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How do glutathione antioxidant enzymes and total antioxidant status respond to air pollution exposure?
- Farhat, Zeinab, Browne, Richard W., Bonner, Matthew R., Tian, Lili, Deng, Furong, Swanson, Mya, Mu, Lina
- Environment international 2018 v.112 pp. 287-293
- air pollution, antioxidant activity, antioxidants, blood serum, enzyme activity, females, games, glutathione, glutathione peroxidase, glutathione transferase, glutathione-disulfide reductase, males, models, sports, China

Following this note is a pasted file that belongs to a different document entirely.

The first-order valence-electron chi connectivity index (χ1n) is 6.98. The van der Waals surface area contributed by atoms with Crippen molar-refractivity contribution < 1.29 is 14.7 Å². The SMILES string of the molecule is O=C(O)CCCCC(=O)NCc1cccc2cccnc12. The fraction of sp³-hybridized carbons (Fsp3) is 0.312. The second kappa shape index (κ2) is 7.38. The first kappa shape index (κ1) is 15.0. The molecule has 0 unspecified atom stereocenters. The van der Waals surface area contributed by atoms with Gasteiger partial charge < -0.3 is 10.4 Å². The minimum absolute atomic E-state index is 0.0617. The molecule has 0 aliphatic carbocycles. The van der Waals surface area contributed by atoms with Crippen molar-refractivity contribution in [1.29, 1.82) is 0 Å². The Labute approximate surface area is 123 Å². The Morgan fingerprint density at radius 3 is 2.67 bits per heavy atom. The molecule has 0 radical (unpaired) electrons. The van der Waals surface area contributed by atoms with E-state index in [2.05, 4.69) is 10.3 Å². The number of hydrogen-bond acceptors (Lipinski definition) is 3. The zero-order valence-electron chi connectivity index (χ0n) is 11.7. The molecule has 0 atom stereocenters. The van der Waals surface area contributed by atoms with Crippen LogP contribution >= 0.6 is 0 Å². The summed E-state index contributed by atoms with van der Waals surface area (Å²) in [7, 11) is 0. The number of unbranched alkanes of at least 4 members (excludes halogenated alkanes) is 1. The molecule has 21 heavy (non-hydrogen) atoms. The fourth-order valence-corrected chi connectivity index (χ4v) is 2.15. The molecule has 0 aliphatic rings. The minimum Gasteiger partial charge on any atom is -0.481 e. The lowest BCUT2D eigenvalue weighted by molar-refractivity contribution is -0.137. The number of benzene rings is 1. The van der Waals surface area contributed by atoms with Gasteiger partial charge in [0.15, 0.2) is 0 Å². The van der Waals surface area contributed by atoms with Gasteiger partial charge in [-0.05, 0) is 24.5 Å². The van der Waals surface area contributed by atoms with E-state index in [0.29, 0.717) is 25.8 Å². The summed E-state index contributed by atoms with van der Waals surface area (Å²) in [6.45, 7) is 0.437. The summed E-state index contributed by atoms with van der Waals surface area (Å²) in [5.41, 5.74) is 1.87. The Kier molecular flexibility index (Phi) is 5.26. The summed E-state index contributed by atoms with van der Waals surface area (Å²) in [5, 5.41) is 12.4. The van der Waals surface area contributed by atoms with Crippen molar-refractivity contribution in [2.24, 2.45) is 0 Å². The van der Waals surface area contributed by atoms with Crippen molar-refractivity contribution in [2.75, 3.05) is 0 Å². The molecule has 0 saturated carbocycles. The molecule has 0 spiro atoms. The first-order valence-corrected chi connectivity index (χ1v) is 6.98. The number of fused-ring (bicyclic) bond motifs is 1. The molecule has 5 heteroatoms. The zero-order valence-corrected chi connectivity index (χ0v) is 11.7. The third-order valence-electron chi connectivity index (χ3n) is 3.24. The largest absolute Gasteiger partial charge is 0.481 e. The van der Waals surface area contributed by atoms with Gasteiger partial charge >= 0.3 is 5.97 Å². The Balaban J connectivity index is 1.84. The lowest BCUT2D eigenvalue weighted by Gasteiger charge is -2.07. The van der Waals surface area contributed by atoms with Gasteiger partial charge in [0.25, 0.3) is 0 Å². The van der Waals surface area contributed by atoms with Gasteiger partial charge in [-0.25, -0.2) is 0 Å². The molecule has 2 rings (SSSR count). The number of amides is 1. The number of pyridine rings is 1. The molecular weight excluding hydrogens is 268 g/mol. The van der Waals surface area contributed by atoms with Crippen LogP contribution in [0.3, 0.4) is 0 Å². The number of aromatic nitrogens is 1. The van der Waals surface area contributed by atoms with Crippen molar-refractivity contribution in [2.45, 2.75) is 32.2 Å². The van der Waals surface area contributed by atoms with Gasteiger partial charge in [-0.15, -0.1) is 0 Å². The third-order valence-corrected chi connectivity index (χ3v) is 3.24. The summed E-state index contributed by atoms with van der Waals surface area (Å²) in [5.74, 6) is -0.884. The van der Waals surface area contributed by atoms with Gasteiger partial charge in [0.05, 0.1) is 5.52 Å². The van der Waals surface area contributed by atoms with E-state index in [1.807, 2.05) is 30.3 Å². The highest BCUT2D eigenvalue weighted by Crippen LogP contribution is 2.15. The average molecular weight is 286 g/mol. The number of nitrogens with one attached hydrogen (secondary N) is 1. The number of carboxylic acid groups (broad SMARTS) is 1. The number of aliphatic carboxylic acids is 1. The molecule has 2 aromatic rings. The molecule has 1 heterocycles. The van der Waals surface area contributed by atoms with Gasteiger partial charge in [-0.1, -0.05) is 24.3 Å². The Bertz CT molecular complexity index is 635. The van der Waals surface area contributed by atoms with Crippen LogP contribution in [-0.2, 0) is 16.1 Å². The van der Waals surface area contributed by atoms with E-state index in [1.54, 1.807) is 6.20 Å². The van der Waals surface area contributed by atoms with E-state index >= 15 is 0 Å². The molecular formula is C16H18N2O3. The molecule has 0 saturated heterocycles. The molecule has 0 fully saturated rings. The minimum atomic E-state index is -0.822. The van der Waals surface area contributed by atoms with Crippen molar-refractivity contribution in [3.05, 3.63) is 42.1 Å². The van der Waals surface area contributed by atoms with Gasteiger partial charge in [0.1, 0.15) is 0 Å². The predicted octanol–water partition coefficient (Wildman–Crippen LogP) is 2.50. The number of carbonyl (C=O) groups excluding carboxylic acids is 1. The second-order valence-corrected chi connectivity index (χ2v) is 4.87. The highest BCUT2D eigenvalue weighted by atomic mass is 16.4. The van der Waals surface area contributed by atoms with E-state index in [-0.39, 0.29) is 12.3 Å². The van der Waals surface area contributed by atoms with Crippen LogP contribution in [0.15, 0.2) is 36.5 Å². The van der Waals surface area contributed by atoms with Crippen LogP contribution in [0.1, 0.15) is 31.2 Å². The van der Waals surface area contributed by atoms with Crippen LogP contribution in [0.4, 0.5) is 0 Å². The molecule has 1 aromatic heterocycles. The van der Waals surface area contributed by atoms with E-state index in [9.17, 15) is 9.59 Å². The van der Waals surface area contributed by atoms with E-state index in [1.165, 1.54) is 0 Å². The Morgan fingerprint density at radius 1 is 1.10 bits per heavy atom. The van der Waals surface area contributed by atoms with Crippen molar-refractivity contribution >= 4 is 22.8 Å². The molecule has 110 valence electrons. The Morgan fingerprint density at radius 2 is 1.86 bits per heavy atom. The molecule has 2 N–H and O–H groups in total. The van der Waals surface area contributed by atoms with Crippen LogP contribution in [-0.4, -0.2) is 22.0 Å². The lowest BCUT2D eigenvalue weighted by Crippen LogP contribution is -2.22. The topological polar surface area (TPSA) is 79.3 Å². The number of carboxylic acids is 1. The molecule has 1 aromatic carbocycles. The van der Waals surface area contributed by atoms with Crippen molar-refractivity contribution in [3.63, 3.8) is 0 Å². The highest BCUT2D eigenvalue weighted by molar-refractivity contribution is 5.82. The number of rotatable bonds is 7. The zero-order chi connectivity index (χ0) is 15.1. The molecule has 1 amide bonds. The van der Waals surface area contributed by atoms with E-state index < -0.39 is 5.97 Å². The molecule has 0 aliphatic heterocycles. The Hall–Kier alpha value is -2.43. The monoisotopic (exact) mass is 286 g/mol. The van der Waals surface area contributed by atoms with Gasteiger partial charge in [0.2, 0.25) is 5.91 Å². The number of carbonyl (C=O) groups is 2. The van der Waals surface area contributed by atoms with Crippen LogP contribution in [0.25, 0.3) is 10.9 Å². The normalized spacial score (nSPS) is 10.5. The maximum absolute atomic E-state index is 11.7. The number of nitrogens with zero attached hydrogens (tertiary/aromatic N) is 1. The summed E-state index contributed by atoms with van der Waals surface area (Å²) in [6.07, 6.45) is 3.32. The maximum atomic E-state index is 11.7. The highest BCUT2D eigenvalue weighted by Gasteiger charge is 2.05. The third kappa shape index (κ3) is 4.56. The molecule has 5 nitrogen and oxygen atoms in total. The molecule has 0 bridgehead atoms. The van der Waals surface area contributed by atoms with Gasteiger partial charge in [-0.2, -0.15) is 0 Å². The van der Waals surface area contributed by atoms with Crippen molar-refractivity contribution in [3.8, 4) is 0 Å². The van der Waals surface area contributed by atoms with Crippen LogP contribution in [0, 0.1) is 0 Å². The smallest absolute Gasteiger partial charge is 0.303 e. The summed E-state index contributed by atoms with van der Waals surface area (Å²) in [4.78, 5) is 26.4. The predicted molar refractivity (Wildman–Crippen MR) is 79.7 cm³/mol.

- This study aims to investigate how antioxidant enzyme activity and overall antioxidant capacity respond to short-term changes in exposure to air pollution. 201 participants were recruited before- and followed up during- and after- the 2008 Beijing Olympics. Serum levels of antioxidant enzymes including glutathione S-transferases (GST), glutathione peroxidase (GPx), glutathione reductase (GR), and total antioxidant status (TAS) were measured. We used linear mixed-effects models to compare changes in antioxidant enzymes across the three periods after adjusting for potential confounding factors. Among all participants, glutathione peroxidase (GPx) levels decreased by 12.0% when air pollution dropped by 50–60% during the Olympics and increased by 6.5% when air pollution levels rose after the Olympics. The magnitude of increase among males, smokers, and older individuals was relatively smaller compared to females, nonsmokers, and younger individuals. Among all participants, total antioxidant status (TAS) significantly decreased by 6.23% during the games and continued to decrease by 4.41% after the games. However, among females, nonsmokers, and younger participants, there was an increase in TAS response to the elevated air pollution levels. Our study observed strong responses in GPx and TAS levels to the short-term decrease and increase of air pollution levels and responses varied among subgroups.